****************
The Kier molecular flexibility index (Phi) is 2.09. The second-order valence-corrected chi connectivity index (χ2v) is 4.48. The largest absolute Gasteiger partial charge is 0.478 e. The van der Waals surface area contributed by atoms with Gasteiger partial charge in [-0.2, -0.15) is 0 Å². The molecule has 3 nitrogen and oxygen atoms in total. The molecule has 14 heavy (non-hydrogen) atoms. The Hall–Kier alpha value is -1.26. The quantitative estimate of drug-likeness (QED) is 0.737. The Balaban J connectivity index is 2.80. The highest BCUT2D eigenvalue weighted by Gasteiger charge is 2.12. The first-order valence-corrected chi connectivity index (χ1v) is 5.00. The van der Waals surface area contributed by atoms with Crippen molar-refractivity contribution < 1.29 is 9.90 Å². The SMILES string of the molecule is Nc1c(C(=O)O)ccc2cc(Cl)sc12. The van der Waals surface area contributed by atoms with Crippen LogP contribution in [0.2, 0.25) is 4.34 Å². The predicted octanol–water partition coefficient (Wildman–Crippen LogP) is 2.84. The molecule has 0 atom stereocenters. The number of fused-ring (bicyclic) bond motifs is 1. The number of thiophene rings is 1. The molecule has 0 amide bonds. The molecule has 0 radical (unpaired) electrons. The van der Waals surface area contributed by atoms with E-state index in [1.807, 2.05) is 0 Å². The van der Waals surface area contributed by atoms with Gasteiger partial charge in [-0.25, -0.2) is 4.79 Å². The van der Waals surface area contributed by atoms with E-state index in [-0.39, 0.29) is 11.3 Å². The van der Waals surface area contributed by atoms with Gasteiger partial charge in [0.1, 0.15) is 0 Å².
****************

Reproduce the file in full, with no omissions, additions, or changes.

The Kier molecular flexibility index (Phi) is 2.09. The second-order valence-corrected chi connectivity index (χ2v) is 4.48. The largest absolute Gasteiger partial charge is 0.478 e. The van der Waals surface area contributed by atoms with Gasteiger partial charge in [-0.2, -0.15) is 0 Å². The molecule has 3 nitrogen and oxygen atoms in total. The molecule has 14 heavy (non-hydrogen) atoms. The Hall–Kier alpha value is -1.26. The quantitative estimate of drug-likeness (QED) is 0.737. The Balaban J connectivity index is 2.80. The highest BCUT2D eigenvalue weighted by Gasteiger charge is 2.12. The first-order valence-corrected chi connectivity index (χ1v) is 5.00. The van der Waals surface area contributed by atoms with Crippen molar-refractivity contribution < 1.29 is 9.90 Å². The SMILES string of the molecule is Nc1c(C(=O)O)ccc2cc(Cl)sc12. The van der Waals surface area contributed by atoms with Crippen LogP contribution in [0.2, 0.25) is 4.34 Å². The predicted octanol–water partition coefficient (Wildman–Crippen LogP) is 2.84. The molecule has 0 atom stereocenters. The number of fused-ring (bicyclic) bond motifs is 1. The number of thiophene rings is 1. The molecule has 0 amide bonds. The molecule has 0 radical (unpaired) electrons. The van der Waals surface area contributed by atoms with E-state index in [1.807, 2.05) is 0 Å². The van der Waals surface area contributed by atoms with Gasteiger partial charge in [-0.25, -0.2) is 4.79 Å². The van der Waals surface area contributed by atoms with E-state index in [-0.39, 0.29) is 11.3 Å². The van der Waals surface area contributed by atoms with Gasteiger partial charge in [0.1, 0.15) is 0 Å².